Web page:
Kickoff of the implementation of the 17 UN SDGs is only a fortnight away, and as it looks, the UN could be up against more than it really estimated.
According to a new report, a significant number of developing and least developed nations across Asia and Africa lack sufficient data to be used by development professionals and policymakers in making estimates.
Lack of Data And Why Sufficient Data is Needed
Data helps experts weigh the feasibility of goals, provides clarity on the nature of the problem and facilitates statistic-based supervision and evaluation of development progress. It’s paramount in intermediate outcome tracking and determination of whether the trajectory predicts that the country or the UN will achieve or miss an SDG and its targets.
Most developing countries lack data even in priority areas, and that has come as one of the most pressing challenges the 2030 Agenda is likely to face. As the report suggests, little under 30 of the world’s poorest countries have no data to measure poverty trends in the period between 2002 and 2011. Over the same period, 28 more countries have only one data point on poverty trends in their books, which all but highlights the bugs bound to mar implementation of the hyped agenda.
Data Collection Methods… That Developing Countries Fail to Use
One fundamental data collection method is through conducting household surveys which will provide important data for evaluation and analysis of individual wellbeing in terms of health and education statuses and consumption levels. Another reliable method is the use of administrative records which can provide statistics on demographic changes and trends, for instance, to aid in the formulation of health, education and social protection policies.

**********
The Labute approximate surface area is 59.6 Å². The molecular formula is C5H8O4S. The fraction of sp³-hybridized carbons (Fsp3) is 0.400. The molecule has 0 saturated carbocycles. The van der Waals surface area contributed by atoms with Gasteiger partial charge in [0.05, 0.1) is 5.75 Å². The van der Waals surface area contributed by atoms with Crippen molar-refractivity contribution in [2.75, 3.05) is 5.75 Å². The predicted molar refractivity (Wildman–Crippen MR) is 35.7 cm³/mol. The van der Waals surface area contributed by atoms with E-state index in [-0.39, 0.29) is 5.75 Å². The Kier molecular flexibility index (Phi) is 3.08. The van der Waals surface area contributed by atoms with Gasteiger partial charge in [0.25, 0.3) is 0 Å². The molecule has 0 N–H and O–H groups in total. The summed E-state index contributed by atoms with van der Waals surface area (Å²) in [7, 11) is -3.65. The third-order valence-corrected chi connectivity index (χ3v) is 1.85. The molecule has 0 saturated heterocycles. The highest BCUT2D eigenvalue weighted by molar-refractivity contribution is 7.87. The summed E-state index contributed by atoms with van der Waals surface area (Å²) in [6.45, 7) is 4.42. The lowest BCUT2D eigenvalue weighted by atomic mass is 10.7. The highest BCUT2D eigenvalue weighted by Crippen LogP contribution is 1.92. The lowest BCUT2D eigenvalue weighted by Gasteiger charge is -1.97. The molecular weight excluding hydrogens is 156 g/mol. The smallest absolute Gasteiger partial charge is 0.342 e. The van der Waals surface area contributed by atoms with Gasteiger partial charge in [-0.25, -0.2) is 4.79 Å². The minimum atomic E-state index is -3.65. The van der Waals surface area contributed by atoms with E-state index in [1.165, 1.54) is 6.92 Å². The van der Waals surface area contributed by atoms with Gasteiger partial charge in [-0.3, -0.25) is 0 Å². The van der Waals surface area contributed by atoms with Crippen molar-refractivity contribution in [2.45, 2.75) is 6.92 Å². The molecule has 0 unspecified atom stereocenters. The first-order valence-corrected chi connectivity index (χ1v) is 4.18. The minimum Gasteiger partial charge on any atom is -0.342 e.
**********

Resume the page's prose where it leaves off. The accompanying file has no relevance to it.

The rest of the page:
Unfortunately, very few countries conduct the aforementioned surveys and most of them have poor and unreliable registration systems, which may force analysts to rely solely on non-statistical estimates. To add to the conundrum, one SDG target requires that legal identity, including birth registration, be provided for all by 2030.
Over the 15 years of the Millennium Agenda, the UN has provided more than 80 developing countries with financial and technical support to improve production and provision of official statistics. This has led to a significant improvement in the registry departments of World Bank borrowing countries, and now 93 percent of the world’s population is represented in a national population census.
That said, experts believe the depth of the available data is still lacking and that countries have to be more comprehensive with what they provide to the UN registry bodies if SDGs are to be operatively met.